Heading out to check out the foundation of a creamery which existed on the site back in the 1890s.
Exploring history doesn’t always mean seeking out the biggest sites or the most famous objects. In this video, we go out seeking an abandoned picnic shelter hidden in the woods of Kananaskis. Steps from the highway but hidden from view and sitting alone for decades, a true relic from the early days of automobile travel in the area.
This weekend I learned about a place from Calgary’s past I had never heard of before — the Sunshine Auto Camp. Let’s dig a little into its history and see what we can learn about it.
With all three grain elevators in Milk River, Alberta currently undergoing demolition, it was time to get on the road and document these soon-to-be-gone giants of the skyline.
Skunk Hollow was a town located west of Water Valley, Alberta near the location where Silver Creek flows into the Little Red Deer River.
The town got its start in 1904 when two coal mines opened in the area. It was a short-lived community as the mines closed in the 1920s and the people moved away. At its peak, the population was about 75, but the town had many of the features you would expect of a town in that era: general store, post office, and dance hall.
The children of Skunk Hollow were educated at Bituma School, which opened in 1914 at a site about two kilometres east of Skunk Hollow. From what I found online, Bituma School operated up until 1958. At some point when the road was upgraded the school building was moved but I do not know where nor what its fate was.
At some point after the town ceased to exist, the area was home to a campground. During the floods of 2005 the bridge used to access the campground was washed away and the campground was never reopened.
Today the area is home to the William J. Bagnall Wilderness Park and offers some light hiking, picnic tables, and opportunity for exploration. Come check it out with us:
I have only been to this area once before, back in February of 2014. We need to come back at some point when the creek is lower (or we have more appropriate footwear) so we can explore further. Perhaps we should bring the drone with us so we can see if we can spot any remnants of the mining operations from the air.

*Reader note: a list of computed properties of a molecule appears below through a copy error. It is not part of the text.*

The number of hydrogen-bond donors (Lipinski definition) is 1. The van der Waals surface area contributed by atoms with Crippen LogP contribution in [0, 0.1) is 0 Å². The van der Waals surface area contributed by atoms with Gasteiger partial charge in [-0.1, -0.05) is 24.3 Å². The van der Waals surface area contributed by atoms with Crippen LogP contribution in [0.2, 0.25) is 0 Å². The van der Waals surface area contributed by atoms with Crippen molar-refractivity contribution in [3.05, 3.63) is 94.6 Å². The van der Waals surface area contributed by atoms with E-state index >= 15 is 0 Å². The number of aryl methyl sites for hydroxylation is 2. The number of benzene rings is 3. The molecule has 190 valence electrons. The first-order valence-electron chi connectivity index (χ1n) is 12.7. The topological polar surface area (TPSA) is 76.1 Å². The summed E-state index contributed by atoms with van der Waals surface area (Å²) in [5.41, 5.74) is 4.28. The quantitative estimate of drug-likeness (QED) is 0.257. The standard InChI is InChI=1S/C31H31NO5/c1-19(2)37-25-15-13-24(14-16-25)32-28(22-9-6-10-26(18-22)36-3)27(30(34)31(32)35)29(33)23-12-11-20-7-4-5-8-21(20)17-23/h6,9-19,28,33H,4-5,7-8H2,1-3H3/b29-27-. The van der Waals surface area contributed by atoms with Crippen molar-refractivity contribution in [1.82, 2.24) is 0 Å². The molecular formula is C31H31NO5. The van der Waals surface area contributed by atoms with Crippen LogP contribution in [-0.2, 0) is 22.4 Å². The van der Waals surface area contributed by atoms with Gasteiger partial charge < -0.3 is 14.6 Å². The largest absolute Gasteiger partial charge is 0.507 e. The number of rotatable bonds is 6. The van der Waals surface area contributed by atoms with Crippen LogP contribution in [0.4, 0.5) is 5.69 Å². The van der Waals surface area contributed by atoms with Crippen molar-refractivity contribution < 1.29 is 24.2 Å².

If you have been following us for any length of time, you know we are big fans of the National Film Board of Canada movie called “Every Saturday Night”. We have made special trips out to places like Garden Plain just to see where some of it was filmed.
The stars of the show are certainly the band — The Badlanders. We made a trip out to Drumheller to purchase an album by band and then take the chance to explore a great abandoned place called Taylor Siding, down in one of the many valleys in the area.
With so many people planning their own Route 66 trips, I thought I would share a number of my random thoughts and lessons learned from our trip taken over sixteen days back in September and October last year.
In my previous post I talked about our planning process so now I’ll talk about what we learned along the way and how our actual execution varied from the plan. These are in no particular order, but rather my thoughts as they come to mind.
Route 66 Will Be Different For Everyone and That’s Okay
I mention this both as a tip for your own trip as well as a disclaimer for this post. “Your mileage may vary.” Everyone comes onto Route 66 with different interests, different timelines, different backgrounds, different means of transportation, and different expectations. Route 66 is a personal experience and you will need to customize it for what interests you the most.
For example, we focused our trip on the classic motels. We love the quirkiness of the individually owned places and the history of motels which have been welcoming travelers for decades. This worked for us and we loved it, but not everyone feels the same. If you prefer to stay in places with a more “you know what to expect experience”, you may want to pick stops with larger hotel chains.
You Will Need to Make Sacrifices Along the Way
Unless you have unlimited time, you will need to make some tough decisions about what to see and what you will have to skip. This applies to everything along the route — restaurants, motels, tourist attractions, old ruins, and alignments of the road itself. Around every corner there is more to see and at some point you will find yourself having to choose one thing at the expense of another.
We ran into this many times. Upon leaving Springfield, Illinois you are forced to choose between the older pre-1936 alignment of the road which runs through Girard and Nilwood or the newer alignment which runs close to the current path of Interstate 55. We opted for the older alignment but that meant we missed the Litchfield Museum and Route 66 Welcome Center.
We detoured from the old alignment across to Mount Olive to see the Soulsby Service Station but that detour meant we didn’t get a whole lot of time to check out the Chain of Rocks Bridge. We didn’t get to see the World’s Largest Catsup Bottle at all.
All of this occured in the first two days on the road and just in Illinois so it was a lesson we learned very early in the trip.
Our first day on the road we tried to follow Jerry McClanahan’s EZ66 Guide down to the letter — I mean every single turn in every tiny town. After getting a little messed up when trying to visit the Two-Cell Jail in Gardner, Illinois we soon learned that it was OK if we missed a turn or two.